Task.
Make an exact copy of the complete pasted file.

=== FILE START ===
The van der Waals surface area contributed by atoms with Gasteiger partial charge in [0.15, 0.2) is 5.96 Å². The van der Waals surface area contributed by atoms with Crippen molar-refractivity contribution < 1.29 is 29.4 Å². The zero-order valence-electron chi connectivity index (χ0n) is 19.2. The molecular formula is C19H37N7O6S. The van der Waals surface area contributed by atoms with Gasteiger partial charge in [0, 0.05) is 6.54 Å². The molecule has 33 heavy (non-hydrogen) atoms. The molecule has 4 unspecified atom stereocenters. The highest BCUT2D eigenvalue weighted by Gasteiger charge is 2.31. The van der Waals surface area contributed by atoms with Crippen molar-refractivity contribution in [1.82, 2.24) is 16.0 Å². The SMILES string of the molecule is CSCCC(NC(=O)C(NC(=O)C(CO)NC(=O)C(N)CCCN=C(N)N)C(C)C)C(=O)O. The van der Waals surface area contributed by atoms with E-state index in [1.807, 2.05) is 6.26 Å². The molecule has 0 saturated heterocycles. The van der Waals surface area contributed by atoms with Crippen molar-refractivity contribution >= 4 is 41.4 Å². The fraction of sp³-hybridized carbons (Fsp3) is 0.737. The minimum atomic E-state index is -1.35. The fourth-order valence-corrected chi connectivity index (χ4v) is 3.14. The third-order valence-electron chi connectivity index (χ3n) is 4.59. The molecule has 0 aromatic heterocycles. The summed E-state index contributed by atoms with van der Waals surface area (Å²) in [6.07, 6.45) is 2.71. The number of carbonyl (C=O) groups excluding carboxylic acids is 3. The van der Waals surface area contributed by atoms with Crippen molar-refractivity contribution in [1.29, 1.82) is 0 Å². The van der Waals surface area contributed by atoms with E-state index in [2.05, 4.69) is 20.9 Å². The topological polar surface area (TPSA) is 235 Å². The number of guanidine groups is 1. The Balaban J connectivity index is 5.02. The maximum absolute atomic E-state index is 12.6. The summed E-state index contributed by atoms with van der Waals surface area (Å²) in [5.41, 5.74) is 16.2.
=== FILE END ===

The van der Waals surface area contributed by atoms with Gasteiger partial charge in [0.15, 0.2) is 5.96 Å². The van der Waals surface area contributed by atoms with Crippen molar-refractivity contribution < 1.29 is 29.4 Å². The zero-order valence-electron chi connectivity index (χ0n) is 19.2. The molecular formula is C19H37N7O6S. The van der Waals surface area contributed by atoms with Gasteiger partial charge in [0, 0.05) is 6.54 Å². The molecule has 33 heavy (non-hydrogen) atoms. The molecule has 4 unspecified atom stereocenters. The highest BCUT2D eigenvalue weighted by Gasteiger charge is 2.31. The van der Waals surface area contributed by atoms with Crippen molar-refractivity contribution in [1.82, 2.24) is 16.0 Å². The SMILES string of the molecule is CSCCC(NC(=O)C(NC(=O)C(CO)NC(=O)C(N)CCCN=C(N)N)C(C)C)C(=O)O. The van der Waals surface area contributed by atoms with E-state index in [1.807, 2.05) is 6.26 Å². The molecule has 0 saturated heterocycles. The van der Waals surface area contributed by atoms with Crippen molar-refractivity contribution >= 4 is 41.4 Å². The fraction of sp³-hybridized carbons (Fsp3) is 0.737. The minimum atomic E-state index is -1.35. The fourth-order valence-corrected chi connectivity index (χ4v) is 3.14. The third-order valence-electron chi connectivity index (χ3n) is 4.59. The molecule has 0 aromatic heterocycles. The summed E-state index contributed by atoms with van der Waals surface area (Å²) in [6.07, 6.45) is 2.71. The number of carbonyl (C=O) groups excluding carboxylic acids is 3. The van der Waals surface area contributed by atoms with Crippen molar-refractivity contribution in [1.29, 1.82) is 0 Å². The van der Waals surface area contributed by atoms with E-state index in [2.05, 4.69) is 20.9 Å². The topological polar surface area (TPSA) is 235 Å². The number of guanidine groups is 1. The Balaban J connectivity index is 5.02. The maximum absolute atomic E-state index is 12.6. The summed E-state index contributed by atoms with van der Waals surface area (Å²) in [5.41, 5.74) is 16.2.